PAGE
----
The above, understanding that teachers make daily decisions about what to teach and how to teach it, that is, they implement the content framework according to their own epistemological and ideological beliefs about learning. Beliefs in the field of education and teaching are covered by multiple coatings, involving macrosocial, institutional and microideological levels that are constantly intertwined and interacted with (Pachler et al., 2008), and where these beliefs, in turn, define each of the decisions, underlie particular forms of action and are transformed into default ways of making , thinking and judging things (Knowles, 2018; Pachler et al., 2008).
It is thus difficult to pretend that education professionals can transmit a battery of containmentstandardized in a totally neutral, hygienic pedagogical work oriented exclusively to an externally imposed objective, where the set of beliefs and visions of its own do not manage to break in (Duplass, 2014; Ruffinelli, 2017). Moreover, the school curriculum itself – formal or informal – on which teachers rely for the transmission of their contents in class, is a cultural selection or decision of what the school transmits (Kwan-Choi Tse, 2009; Magendzo, 1986), being a pedagogical device through which the cultural reproduction of the groups that make up society operates (Bernstein, 1975; Bourdieu & Passeron, 2001). The curriculum, therefore, is not ideologically neutral (Cox et al., 2015; Cox & Garcia, 2015; Ginsburg & Kamat, 2009).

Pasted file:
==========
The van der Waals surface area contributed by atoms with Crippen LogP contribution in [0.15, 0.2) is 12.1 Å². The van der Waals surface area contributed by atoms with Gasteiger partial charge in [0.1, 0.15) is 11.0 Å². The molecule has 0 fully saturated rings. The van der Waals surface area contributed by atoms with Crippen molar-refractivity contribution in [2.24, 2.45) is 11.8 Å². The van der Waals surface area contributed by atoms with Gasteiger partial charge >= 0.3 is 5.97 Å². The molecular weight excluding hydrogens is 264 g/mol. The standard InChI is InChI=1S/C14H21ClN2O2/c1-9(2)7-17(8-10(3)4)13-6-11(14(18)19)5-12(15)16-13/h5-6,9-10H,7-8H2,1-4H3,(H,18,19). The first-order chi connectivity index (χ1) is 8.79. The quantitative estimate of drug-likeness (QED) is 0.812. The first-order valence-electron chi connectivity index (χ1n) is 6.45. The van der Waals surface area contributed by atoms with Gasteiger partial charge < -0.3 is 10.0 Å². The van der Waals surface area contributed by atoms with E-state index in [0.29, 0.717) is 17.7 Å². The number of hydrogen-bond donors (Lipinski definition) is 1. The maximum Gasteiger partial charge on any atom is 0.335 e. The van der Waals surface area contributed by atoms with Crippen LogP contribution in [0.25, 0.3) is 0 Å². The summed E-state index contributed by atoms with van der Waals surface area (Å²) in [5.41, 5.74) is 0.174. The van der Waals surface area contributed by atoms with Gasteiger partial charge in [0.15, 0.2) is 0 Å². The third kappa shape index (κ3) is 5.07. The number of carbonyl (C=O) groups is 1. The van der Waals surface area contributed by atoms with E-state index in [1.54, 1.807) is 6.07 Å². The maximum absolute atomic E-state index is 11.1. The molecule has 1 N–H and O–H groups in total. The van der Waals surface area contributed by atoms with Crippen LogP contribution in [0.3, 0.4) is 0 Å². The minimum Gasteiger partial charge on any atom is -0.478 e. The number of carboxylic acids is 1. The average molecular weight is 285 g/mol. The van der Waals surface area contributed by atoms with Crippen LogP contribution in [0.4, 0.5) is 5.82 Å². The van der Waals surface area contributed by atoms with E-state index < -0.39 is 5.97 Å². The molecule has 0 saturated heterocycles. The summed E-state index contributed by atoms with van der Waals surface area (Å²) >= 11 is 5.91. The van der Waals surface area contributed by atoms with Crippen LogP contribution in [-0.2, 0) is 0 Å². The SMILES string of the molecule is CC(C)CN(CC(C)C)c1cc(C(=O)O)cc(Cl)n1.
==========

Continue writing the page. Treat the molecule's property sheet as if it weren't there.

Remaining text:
In Chile, since 2016 there has been the mandate of a Citizen Training Plan for all levels of education, together with the implementation of a citizen education subject for the latest levels of middle education. Previous research has detected great diversity and heterogeneity regarding what each school understands by and consequently form in politics and citizenship (Jara Ibarra et al., 2019; UNDP, 2018). Therefore, considering the space that would remain for discretion, beyond concentrating efforts to analyze the presence – or not – of an impossible neutrality in the delivery of the contents of the area of citizenship, it is interesting to observe and analyze the beliefs of teachers regarding citizen formation, as this could impact the type of citizenship that establishments will enhance, the way in which they will try to develop civic commitment. In addition to the pedagogical approaches they will take to address more controversial issues, so typical of the political context and debate and which may give rise to the controversies referred to above.
It becomes relevant then to know the beliefs of teachers in relation to citizenship education, their visions of democracy, its institutions and the different forms of participation, a problem observed internationally, but generally neglected for the Chilean case. In this sense, from the Center for Comparative Education Policies[3] diego Portales University is conducting research that advances in observing teachers’ beliefs regarding the citizen and political training of their students, how this relates to their pedagogical practices and decisions and how they address the treatment of controversial topics in the classroom. This, with the intention of contributing to the knowledge and hopefully strengthening of citizen training in our country, producing evidence on the different pedagogical strategies that they can bring directly to the teachers who face the challenge of educating citizens in a context of dizzying change and great political challenges for the current and new generations.
The content poured into this opinion column is the sole responsibility of its author, and does not necessarily reflect the editorial line or position of El Mostrador.

Original source in Spanish